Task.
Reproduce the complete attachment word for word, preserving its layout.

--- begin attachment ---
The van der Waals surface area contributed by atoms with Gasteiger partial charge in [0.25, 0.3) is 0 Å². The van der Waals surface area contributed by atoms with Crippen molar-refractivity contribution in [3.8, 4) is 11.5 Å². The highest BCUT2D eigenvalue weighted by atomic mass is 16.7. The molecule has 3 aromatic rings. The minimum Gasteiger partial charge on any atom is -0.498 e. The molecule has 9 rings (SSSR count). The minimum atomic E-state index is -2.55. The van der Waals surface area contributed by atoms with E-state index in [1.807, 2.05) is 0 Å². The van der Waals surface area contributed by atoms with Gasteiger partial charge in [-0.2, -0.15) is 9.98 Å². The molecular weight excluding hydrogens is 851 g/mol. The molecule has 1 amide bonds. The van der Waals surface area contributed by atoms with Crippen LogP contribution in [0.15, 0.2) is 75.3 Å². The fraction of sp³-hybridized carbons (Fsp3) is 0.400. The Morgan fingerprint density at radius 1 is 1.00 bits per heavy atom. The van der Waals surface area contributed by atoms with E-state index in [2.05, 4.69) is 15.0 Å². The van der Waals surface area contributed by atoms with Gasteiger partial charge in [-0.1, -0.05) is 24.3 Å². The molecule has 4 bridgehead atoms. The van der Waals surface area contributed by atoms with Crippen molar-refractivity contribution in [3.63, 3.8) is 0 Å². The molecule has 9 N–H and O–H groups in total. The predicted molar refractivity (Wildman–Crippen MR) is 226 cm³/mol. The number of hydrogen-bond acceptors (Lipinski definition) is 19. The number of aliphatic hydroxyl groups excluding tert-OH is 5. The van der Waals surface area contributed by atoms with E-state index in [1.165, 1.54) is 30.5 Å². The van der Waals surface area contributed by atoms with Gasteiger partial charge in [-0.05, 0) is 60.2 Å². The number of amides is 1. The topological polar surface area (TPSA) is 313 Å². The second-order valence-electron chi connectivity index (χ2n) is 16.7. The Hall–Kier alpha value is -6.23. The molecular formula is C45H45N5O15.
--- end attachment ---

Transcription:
The van der Waals surface area contributed by atoms with Gasteiger partial charge in [0.25, 0.3) is 0 Å². The van der Waals surface area contributed by atoms with Crippen molar-refractivity contribution in [3.8, 4) is 11.5 Å². The highest BCUT2D eigenvalue weighted by atomic mass is 16.7. The molecule has 3 aromatic rings. The minimum Gasteiger partial charge on any atom is -0.498 e. The molecule has 9 rings (SSSR count). The minimum atomic E-state index is -2.55. The van der Waals surface area contributed by atoms with E-state index in [1.807, 2.05) is 0 Å². The van der Waals surface area contributed by atoms with Gasteiger partial charge in [-0.2, -0.15) is 9.98 Å². The molecular weight excluding hydrogens is 851 g/mol. The molecule has 1 amide bonds. The van der Waals surface area contributed by atoms with Crippen LogP contribution in [0.15, 0.2) is 75.3 Å². The fraction of sp³-hybridized carbons (Fsp3) is 0.400. The Morgan fingerprint density at radius 1 is 1.00 bits per heavy atom. The van der Waals surface area contributed by atoms with E-state index in [2.05, 4.69) is 15.0 Å². The van der Waals surface area contributed by atoms with Gasteiger partial charge in [-0.1, -0.05) is 24.3 Å². The molecule has 4 bridgehead atoms. The van der Waals surface area contributed by atoms with Crippen molar-refractivity contribution in [3.63, 3.8) is 0 Å². The molecule has 9 N–H and O–H groups in total. The predicted molar refractivity (Wildman–Crippen MR) is 226 cm³/mol. The number of hydrogen-bond acceptors (Lipinski definition) is 19. The number of aliphatic hydroxyl groups excluding tert-OH is 5. The van der Waals surface area contributed by atoms with E-state index in [1.165, 1.54) is 30.5 Å². The van der Waals surface area contributed by atoms with Gasteiger partial charge in [-0.05, 0) is 60.2 Å². The number of amides is 1. The topological polar surface area (TPSA) is 313 Å². The second-order valence-electron chi connectivity index (χ2n) is 16.7. The Hall–Kier alpha value is -6.23. The molecular formula is C45H45N5O15.